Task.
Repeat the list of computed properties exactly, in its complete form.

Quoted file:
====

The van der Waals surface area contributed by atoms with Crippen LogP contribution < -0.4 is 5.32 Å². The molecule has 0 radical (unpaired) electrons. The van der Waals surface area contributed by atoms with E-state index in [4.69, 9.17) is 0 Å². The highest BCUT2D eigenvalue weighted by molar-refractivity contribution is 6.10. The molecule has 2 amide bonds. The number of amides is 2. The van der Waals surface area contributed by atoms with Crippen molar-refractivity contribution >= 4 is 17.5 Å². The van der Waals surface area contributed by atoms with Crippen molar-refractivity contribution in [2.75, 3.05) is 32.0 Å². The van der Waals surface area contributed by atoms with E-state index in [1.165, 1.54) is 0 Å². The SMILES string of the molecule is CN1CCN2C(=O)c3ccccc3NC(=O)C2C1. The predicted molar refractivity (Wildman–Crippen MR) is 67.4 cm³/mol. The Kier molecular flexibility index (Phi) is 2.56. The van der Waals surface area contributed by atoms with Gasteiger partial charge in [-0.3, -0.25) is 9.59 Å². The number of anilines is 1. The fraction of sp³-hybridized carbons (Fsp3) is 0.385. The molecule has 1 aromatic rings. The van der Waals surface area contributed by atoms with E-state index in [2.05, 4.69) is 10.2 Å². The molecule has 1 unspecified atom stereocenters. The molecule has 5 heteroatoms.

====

The van der Waals surface area contributed by atoms with Crippen LogP contribution < -0.4 is 5.32 Å². The molecule has 0 radical (unpaired) electrons. The van der Waals surface area contributed by atoms with E-state index in [4.69, 9.17) is 0 Å². The highest BCUT2D eigenvalue weighted by molar-refractivity contribution is 6.10. The molecule has 2 amide bonds. The number of amides is 2. The van der Waals surface area contributed by atoms with Crippen molar-refractivity contribution >= 4 is 17.5 Å². The van der Waals surface area contributed by atoms with Crippen molar-refractivity contribution in [2.75, 3.05) is 32.0 Å². The van der Waals surface area contributed by atoms with E-state index in [1.165, 1.54) is 0 Å². The SMILES string of the molecule is CN1CCN2C(=O)c3ccccc3NC(=O)C2C1. The predicted molar refractivity (Wildman–Crippen MR) is 67.4 cm³/mol. The Kier molecular flexibility index (Phi) is 2.56. The van der Waals surface area contributed by atoms with Gasteiger partial charge in [-0.3, -0.25) is 9.59 Å². The number of anilines is 1. The fraction of sp³-hybridized carbons (Fsp3) is 0.385. The molecule has 1 aromatic rings. The van der Waals surface area contributed by atoms with E-state index in [2.05, 4.69) is 10.2 Å². The molecule has 1 unspecified atom stereocenters. The molecule has 5 heteroatoms.